The trauma-informed strategy provides a new way for staff to see and respond to camper behavior. It allows camp staff to see the whole camper, rather than just their behavior, and work with the camper to learn how to succeed in camp relationships and activities.

Trauma-informed care has also made a difference in the numbers. Before training from KVC in 2017, Laura recalled that “some weeks we would have 10 to 15 kids who needed written behavior contracts.” But after the training, the need for behavior contracts dropped to “1 to 2 per camp session.”


Why does it matter?

The kids with the most challenging behaviors and high levels of childhood trauma need camp the most.

Research shows that developing healthy relationships with caring adults and time spent outdoors have the ability to heal the impact of childhood trauma.

Trauma-informed care matters to kids–even, and maybe especially, at Wildwood

We want every Wildwood camper to feel safe, happy, and empowered. All camps benefit from this approach, and for kids who have experienced childhood trauma, it’s the lifeline that allows them to experience camp–and see new opportunities for their own lives.

Trauma-informed care helps campers feel safe, happy, and empowered.

What In the World Is Bio-Inspired Design?

campers showing off their water rocket

Last month, right as our first campers were arriving, we finished the build on the new Eagle’s Nest Makerspace. Our Makerspace master (and elementary school teacher), Kyle, spent the month of May and early June planning a fun, bio-inspired curriculum that meets next generation science standards for engineering.

But when I tell people that “Wildwood has this new, super-awesome, Makerspace that focuses on bio-inspired designs,” I get blank stares. What in the world is bio-inspired design?

Simply put, bio-inspired design looks to living things (the bio in bio-inspired) to provide inspiration for engineering problems. Think about how airplanes are shaped like birds, how a 747 has “wings” and “tails.”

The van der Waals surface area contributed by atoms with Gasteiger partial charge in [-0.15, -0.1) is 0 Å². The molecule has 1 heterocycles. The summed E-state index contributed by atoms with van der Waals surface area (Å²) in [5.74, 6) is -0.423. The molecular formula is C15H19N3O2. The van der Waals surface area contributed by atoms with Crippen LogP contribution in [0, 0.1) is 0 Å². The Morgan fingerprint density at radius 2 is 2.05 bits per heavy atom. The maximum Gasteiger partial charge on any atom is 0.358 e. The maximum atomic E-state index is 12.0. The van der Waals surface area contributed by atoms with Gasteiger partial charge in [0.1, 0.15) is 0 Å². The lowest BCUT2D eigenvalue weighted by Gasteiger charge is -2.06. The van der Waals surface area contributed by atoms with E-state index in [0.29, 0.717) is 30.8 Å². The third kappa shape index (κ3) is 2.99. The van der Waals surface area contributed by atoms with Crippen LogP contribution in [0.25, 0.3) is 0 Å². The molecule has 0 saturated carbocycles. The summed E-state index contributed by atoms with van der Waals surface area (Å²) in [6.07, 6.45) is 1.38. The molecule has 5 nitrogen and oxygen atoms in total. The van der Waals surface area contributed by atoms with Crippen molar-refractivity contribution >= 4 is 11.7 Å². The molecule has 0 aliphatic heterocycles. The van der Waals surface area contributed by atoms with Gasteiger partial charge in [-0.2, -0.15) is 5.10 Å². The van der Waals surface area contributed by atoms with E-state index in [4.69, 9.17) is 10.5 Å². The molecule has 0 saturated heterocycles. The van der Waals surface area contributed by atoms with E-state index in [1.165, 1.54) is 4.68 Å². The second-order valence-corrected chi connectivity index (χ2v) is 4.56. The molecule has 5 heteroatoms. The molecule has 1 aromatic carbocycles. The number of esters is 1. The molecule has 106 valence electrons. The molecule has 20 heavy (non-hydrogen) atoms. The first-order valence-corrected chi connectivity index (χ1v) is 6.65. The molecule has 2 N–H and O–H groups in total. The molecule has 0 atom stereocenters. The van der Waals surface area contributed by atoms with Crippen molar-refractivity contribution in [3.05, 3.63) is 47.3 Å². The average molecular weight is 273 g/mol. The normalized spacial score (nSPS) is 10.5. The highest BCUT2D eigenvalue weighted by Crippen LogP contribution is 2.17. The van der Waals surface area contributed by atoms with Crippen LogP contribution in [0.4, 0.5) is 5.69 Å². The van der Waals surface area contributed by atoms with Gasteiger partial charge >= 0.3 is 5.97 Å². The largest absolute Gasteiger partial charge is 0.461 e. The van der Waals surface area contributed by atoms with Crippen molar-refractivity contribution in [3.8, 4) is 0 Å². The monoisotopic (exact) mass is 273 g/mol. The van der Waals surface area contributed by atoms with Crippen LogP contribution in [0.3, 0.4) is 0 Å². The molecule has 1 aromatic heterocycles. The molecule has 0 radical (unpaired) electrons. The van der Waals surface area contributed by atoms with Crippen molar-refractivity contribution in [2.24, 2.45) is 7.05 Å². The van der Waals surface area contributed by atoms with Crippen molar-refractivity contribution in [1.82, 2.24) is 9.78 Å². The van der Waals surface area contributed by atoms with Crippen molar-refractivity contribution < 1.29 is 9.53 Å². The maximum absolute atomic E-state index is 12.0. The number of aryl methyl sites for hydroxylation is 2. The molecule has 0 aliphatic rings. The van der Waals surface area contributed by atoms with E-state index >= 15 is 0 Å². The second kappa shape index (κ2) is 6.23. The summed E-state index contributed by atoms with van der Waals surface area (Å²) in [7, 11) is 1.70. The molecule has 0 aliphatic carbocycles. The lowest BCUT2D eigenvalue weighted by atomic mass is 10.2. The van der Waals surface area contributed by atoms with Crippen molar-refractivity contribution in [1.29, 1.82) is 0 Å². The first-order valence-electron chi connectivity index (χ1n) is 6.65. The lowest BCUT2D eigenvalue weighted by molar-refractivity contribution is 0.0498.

So, instead of a Makerspace where campers learn to use laser cutters and iMovie, Wildwood campers learn to solve engineering problems using inspiration from nature.


Here’s my favorite bio-inspired Makerspace project this summer:

First, campers brainstorm living things that fly: hummingbirds, butterflies, bats, dragonflies, owls, helicopters that fall from trees.

Next, campers work in groups and sketch out wings for their water rocket.

water rocket sketch
I really enjoyed this sketch. Campers not only designed wings for their rocket, but they thought about materials before they began.

Once the group decides on a design,they build wings for their rocket. This year, campers have been using recycled materials from Scraps KC.

makerspace build
You can see Wildwood’s Makerspace Manager, Kyle, in the background. During this stage, he provides assistance as needed, but otherwise lets campers do the work.

Campers showing off their bio-inspired water rocket design
Campers showing off their bio-inspired water rocket design. Their inspiration, I learned, was butterfly wings.

Finally, after brainstorming wings in nature, sketching and deciding on a design, and building wings for their water rockets, campers test out their finished products.

The bottles are filled with water and sealed with a cork. Campers build pressure in the bottle using a bicycle pump until–LIFTOFF!

If you listen to the video, you can hear a camper jokingly say that their water rocket is “trash.”

But we disagree. Even if the water rocket flies poorly, campers learn through first-hand experience what kind of wings work and, just as importantly, don’t work.

They learn about engineering. While they’re having fun, they’re learning how to define engineering problems and come up with solutions, how different designs change outcomes, how to take inspiration from nature, how to learn from experiences that don’t go as planned.